Winnipeg Wesmen graduate Norm Froemel, left, and Jeff Foreman were both named first-team All-Great Plains Athletic Conference players during the 1993-94 season. (Submitted by University of Winnipeg Archives)

Led by national player of the year and two-time All-Canadian Jeff Foreman, Winnipeg opened their 1994 national tournament with an 89-78 victory over the Cape Breton Capers. Foreman and guard Rob Derksen each scored 19 points, with Fromel leading the Wesmen with 24 points against the Capers.

The Wesmen got off to a cold start in the semifinal against the McMaster Marauders, mustering just 13 points in the opening 13 minutes.

Winnipeg cut to within three early in the second half, but couldn’t get any closer and lost 75-66.

A player looks to pass the basketball around another player.
Winnipeg Westmen forward Jeff Foreman defends against Eric Bridgeland of the Manitoba Bisons during a Great Plains Athletic Conference game in Winnipeg during the 1992-93 season. (Submitted by University of Winnipeg Archives)

Foreman finished with 22 points in the final game of his college career and Fromel was held to 13 points.

“You always wish you could have done better. There are always games you think about … but really there can only be one winner, unfortunately, and there are too many teams that don’t have that feeling,” Froemel said.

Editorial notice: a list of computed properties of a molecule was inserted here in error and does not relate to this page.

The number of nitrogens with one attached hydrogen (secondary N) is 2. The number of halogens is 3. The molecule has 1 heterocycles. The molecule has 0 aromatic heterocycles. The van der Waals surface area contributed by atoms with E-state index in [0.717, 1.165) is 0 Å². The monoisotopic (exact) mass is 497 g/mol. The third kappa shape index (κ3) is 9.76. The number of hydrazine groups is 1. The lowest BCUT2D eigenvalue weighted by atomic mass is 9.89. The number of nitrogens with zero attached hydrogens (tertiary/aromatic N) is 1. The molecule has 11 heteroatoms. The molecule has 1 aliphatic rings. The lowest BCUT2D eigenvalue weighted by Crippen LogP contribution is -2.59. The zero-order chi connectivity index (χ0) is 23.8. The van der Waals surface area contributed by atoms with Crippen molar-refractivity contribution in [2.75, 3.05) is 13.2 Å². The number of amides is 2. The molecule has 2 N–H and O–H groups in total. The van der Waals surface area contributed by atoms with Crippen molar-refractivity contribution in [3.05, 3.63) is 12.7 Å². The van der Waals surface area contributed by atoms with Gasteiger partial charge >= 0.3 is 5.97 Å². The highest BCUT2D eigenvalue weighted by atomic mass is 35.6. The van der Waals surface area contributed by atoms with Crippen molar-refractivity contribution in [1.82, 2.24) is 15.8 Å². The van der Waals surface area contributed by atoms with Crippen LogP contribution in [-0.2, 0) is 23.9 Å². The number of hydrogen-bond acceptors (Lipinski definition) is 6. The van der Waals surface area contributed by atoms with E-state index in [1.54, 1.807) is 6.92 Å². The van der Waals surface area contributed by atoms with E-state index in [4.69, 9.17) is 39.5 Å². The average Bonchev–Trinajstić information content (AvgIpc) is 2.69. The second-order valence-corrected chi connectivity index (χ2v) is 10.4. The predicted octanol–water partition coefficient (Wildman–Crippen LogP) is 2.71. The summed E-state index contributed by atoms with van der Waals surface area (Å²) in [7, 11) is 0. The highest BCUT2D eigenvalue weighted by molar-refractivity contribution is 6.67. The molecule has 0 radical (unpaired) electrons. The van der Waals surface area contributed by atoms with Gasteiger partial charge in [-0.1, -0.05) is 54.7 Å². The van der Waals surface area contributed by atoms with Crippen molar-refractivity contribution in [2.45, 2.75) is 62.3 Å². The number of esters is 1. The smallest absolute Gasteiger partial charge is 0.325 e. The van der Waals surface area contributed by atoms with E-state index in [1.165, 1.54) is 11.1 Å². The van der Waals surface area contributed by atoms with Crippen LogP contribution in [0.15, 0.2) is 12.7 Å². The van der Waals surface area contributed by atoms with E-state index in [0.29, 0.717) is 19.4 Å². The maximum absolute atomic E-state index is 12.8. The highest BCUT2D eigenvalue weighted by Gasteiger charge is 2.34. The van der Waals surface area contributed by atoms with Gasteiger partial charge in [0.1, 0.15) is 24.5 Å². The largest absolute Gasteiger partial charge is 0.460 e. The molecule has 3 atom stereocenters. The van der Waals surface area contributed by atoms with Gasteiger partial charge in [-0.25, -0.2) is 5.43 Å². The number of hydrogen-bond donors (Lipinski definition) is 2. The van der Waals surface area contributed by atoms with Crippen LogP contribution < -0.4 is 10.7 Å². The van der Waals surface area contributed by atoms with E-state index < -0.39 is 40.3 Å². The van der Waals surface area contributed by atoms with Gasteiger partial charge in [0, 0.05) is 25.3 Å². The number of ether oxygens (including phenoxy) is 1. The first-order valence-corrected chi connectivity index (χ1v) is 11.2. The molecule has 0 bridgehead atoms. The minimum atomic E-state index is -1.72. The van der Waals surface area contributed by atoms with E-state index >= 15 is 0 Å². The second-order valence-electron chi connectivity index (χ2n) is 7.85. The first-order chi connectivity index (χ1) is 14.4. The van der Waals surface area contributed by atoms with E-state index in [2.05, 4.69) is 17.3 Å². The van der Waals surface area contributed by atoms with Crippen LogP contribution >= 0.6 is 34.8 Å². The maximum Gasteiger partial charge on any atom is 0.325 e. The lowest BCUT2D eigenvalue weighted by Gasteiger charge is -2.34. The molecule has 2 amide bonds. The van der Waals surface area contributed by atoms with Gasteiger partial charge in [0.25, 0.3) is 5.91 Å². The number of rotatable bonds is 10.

Despite falling short of a national championship, Froemel looks back and is proud of what he and his Wesmen teammates have accomplished.

“It’s the sense of accomplishment of making it that far, which is always the best thing you can think of at the time. You’re never happy and years later you realize, hey, we did pretty well,” Froemel said.

Several men in suits look at the cameras.
Members of the 1993-94 Winnipeg Wesmen men’s basketball team. (submitted by University of Winnipeg Archives)

He says he keeps in touch with members of that 1993-94 season, including Wedlake and forwards Chris Chartier and Steve Newton, all three of whom were in Winnipeg’s semifinal win over Manitoba.

β€œThe older you get, the more we want to do [hang out], and we talk about memories and we talk about all kinds of things. Basketball games are a great reason to go and get out there and watch some basketball and talk about old times as well,” Froemel said.

The Wesmen men will try to do what the Wesmen women’s team did last year β€” reach the national final.

Winnipeg’s quest for a first national championship in program history begins Friday at noon with a quarterfinal game against the University of Ontario champion Ottawa Gee-Gees at the Scotiabank Centre.

Ottawa defeated Winnipeg 70-61 in the Wesmen Classic final on December 30.

Every game from Halifax will be streamed live on, the CBC Sports app and CBC Gem.

The Final 8 logo appears on the left and on the right a basketball lies on the floor of a basketball court.
The U Sports men’s basketball national championship tournament begins Friday at the Scotiabank Center in Halifax. (U Sports/CBC)